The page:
My 2013 memories of 1983

Although I’d never been a fan of The Jam, I was aware of their existence. Who couldn’t be in the late 1970s and early 1980s? I was developing a taste for jazz, playing sax in big bands all over the place and NYJO (National Youth Jazz Orchestra). Friends who were much better players than I would ever be turned me onto musicians I’d never heard of before and it was a period of real musical learning for me.

I was also becoming politically aware, and it was Paul Weller and Billy Bragg who seemed to be putting into words some of the way I felt about life: “The public gets what the public wants/ But I want nothing this society’s got.”

My English and Music degree studies at Froebel in Roehampton began in 1981 and I quickly became bored with classical music – I wasn’t a bad clarinettist but it just didn’t do it for me. I began to play sax in lots of bands in London and helped form the Fairer Sax quartet in 1982. Pop music wasn’t really on my radar until people I knew began getting gigs with bands like Wham! and Dexy’s Midnight Runners.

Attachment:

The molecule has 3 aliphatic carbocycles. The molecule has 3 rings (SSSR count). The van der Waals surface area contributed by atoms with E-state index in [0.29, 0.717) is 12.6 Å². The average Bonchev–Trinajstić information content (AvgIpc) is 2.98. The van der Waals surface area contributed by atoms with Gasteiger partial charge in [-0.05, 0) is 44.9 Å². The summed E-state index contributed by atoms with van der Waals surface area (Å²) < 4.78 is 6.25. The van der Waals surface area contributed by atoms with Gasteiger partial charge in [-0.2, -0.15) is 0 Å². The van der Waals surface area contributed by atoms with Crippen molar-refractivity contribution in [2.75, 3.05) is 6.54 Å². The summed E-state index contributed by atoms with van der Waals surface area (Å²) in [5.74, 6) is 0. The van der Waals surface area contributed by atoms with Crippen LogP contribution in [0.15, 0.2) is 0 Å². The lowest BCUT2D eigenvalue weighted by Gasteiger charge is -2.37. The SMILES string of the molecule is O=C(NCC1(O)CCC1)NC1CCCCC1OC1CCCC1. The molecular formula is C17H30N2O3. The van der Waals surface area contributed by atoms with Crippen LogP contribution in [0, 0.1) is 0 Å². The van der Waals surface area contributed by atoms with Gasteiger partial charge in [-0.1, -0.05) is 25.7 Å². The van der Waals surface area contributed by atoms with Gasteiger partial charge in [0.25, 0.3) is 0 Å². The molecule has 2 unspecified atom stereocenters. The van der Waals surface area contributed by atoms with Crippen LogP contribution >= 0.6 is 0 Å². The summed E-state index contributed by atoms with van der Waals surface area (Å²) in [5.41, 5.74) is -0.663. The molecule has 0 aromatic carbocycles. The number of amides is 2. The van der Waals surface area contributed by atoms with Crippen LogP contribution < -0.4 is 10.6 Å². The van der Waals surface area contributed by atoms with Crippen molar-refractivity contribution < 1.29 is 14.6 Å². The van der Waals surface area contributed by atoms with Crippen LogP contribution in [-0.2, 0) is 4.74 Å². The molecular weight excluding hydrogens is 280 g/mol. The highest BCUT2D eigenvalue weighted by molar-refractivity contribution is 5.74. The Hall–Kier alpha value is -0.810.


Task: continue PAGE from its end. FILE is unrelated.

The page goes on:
The summer of 1983 was dominated by the bass line of Long Hot Summer. It seemed to be everywhere through August and September as I was getting ready to start the third year of my degree. Probably my first ear worm. It was so simple and acted as a great counter to Paul’s vocal line. I’d seen the video once on and loved the humour, although I did assume Paul and Mick were a couple. The lyrics resonated with me, as I’d suffered my first broken heart and was wallowing in it: “We’re dashing ourselves against the rocks of a lifetime.”

Sometime at the end of September I got a phone call and was asked to come to Solid Bond Studios the next day to meet Paul and Mick. They wanted a tenor sax player and I didn’t own one – my local woodwind shop lent me one and I spent the afternoon getting up to scratch before getting the gig the next day. We rehearsed hard and then took a coach trip around Europe’s venues before coming back to Solid Bond to record Café Bleu. The Style Council was a great collective of musicians and I’m proud that I was one of them.


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